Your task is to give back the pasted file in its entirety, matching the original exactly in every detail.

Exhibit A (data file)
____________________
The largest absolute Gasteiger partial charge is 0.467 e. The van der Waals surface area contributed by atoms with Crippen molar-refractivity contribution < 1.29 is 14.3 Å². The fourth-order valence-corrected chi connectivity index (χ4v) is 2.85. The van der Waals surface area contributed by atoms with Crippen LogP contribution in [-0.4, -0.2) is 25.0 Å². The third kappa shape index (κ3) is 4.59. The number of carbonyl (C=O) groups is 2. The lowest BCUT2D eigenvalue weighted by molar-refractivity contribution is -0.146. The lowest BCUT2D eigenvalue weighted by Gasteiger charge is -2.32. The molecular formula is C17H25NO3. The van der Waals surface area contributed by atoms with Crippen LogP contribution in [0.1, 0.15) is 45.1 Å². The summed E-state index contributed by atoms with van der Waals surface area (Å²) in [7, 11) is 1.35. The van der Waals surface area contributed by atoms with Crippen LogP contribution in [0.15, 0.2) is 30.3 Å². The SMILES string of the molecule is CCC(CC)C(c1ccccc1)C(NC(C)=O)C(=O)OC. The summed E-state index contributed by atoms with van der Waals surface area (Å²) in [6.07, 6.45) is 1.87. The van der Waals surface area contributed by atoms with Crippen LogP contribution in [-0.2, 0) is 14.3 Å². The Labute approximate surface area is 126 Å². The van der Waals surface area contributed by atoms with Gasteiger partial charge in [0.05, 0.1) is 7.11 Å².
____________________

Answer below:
The largest absolute Gasteiger partial charge is 0.467 e. The van der Waals surface area contributed by atoms with Crippen molar-refractivity contribution < 1.29 is 14.3 Å². The fourth-order valence-corrected chi connectivity index (χ4v) is 2.85. The van der Waals surface area contributed by atoms with Crippen LogP contribution in [-0.4, -0.2) is 25.0 Å². The third kappa shape index (κ3) is 4.59. The number of carbonyl (C=O) groups is 2. The lowest BCUT2D eigenvalue weighted by molar-refractivity contribution is -0.146. The lowest BCUT2D eigenvalue weighted by Gasteiger charge is -2.32. The molecular formula is C17H25NO3. The van der Waals surface area contributed by atoms with Crippen LogP contribution in [0.1, 0.15) is 45.1 Å². The summed E-state index contributed by atoms with van der Waals surface area (Å²) in [7, 11) is 1.35. The van der Waals surface area contributed by atoms with Crippen LogP contribution in [0.15, 0.2) is 30.3 Å². The SMILES string of the molecule is CCC(CC)C(c1ccccc1)C(NC(C)=O)C(=O)OC. The summed E-state index contributed by atoms with van der Waals surface area (Å²) in [6.07, 6.45) is 1.87. The van der Waals surface area contributed by atoms with Crippen LogP contribution in [-0.2, 0) is 14.3 Å². The Labute approximate surface area is 126 Å². The van der Waals surface area contributed by atoms with Gasteiger partial charge in [0.05, 0.1) is 7.11 Å².